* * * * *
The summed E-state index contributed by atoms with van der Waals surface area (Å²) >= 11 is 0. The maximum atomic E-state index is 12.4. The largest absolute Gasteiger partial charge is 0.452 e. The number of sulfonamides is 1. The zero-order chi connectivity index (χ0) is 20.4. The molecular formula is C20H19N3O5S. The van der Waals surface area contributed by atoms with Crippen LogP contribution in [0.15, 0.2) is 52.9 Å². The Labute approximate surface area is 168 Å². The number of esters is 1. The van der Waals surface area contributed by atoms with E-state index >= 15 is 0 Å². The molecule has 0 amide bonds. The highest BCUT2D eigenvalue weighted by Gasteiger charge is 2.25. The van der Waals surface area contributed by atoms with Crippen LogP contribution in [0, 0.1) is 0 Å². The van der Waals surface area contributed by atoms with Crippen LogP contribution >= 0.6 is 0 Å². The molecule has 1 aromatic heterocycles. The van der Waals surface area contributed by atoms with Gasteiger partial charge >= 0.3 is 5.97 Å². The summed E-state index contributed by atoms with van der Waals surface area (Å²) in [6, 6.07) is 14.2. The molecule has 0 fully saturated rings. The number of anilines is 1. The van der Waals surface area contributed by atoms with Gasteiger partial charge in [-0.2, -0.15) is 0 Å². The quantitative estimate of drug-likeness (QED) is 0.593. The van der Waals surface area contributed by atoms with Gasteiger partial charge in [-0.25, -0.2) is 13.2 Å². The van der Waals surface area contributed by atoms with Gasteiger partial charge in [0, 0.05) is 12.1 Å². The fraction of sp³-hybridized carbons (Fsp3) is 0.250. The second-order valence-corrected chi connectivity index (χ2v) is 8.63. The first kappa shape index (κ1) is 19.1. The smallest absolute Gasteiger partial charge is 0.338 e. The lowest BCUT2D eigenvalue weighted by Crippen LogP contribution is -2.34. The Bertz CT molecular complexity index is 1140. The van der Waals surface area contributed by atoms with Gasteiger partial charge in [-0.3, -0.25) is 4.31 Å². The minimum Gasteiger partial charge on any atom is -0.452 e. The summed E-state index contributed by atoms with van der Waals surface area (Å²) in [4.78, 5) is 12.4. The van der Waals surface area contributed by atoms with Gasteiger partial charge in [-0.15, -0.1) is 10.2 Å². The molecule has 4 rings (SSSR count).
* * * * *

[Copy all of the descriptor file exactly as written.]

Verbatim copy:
The summed E-state index contributed by atoms with van der Waals surface area (Å²) >= 11 is 0. The maximum atomic E-state index is 12.4. The largest absolute Gasteiger partial charge is 0.452 e. The number of sulfonamides is 1. The zero-order chi connectivity index (χ0) is 20.4. The molecular formula is C20H19N3O5S. The van der Waals surface area contributed by atoms with Crippen LogP contribution in [0.15, 0.2) is 52.9 Å². The Labute approximate surface area is 168 Å². The number of esters is 1. The van der Waals surface area contributed by atoms with E-state index >= 15 is 0 Å². The molecule has 0 amide bonds. The highest BCUT2D eigenvalue weighted by Gasteiger charge is 2.25. The van der Waals surface area contributed by atoms with Crippen LogP contribution in [0, 0.1) is 0 Å². The van der Waals surface area contributed by atoms with Crippen LogP contribution >= 0.6 is 0 Å². The molecule has 1 aromatic heterocycles. The van der Waals surface area contributed by atoms with Gasteiger partial charge >= 0.3 is 5.97 Å². The summed E-state index contributed by atoms with van der Waals surface area (Å²) in [6, 6.07) is 14.2. The molecule has 0 fully saturated rings. The number of anilines is 1. The van der Waals surface area contributed by atoms with Gasteiger partial charge in [-0.2, -0.15) is 0 Å². The quantitative estimate of drug-likeness (QED) is 0.593. The van der Waals surface area contributed by atoms with Gasteiger partial charge in [-0.25, -0.2) is 13.2 Å². The van der Waals surface area contributed by atoms with Gasteiger partial charge in [0, 0.05) is 12.1 Å². The fraction of sp³-hybridized carbons (Fsp3) is 0.250. The second-order valence-corrected chi connectivity index (χ2v) is 8.63. The first kappa shape index (κ1) is 19.1. The smallest absolute Gasteiger partial charge is 0.338 e. The lowest BCUT2D eigenvalue weighted by Crippen LogP contribution is -2.34. The Bertz CT molecular complexity index is 1140. The van der Waals surface area contributed by atoms with Gasteiger partial charge in [-0.3, -0.25) is 4.31 Å². The minimum Gasteiger partial charge on any atom is -0.452 e. The summed E-state index contributed by atoms with van der Waals surface area (Å²) in [4.78, 5) is 12.4. The van der Waals surface area contributed by atoms with Gasteiger partial charge in [-0.15, -0.1) is 10.2 Å². The molecule has 4 rings (SSSR count).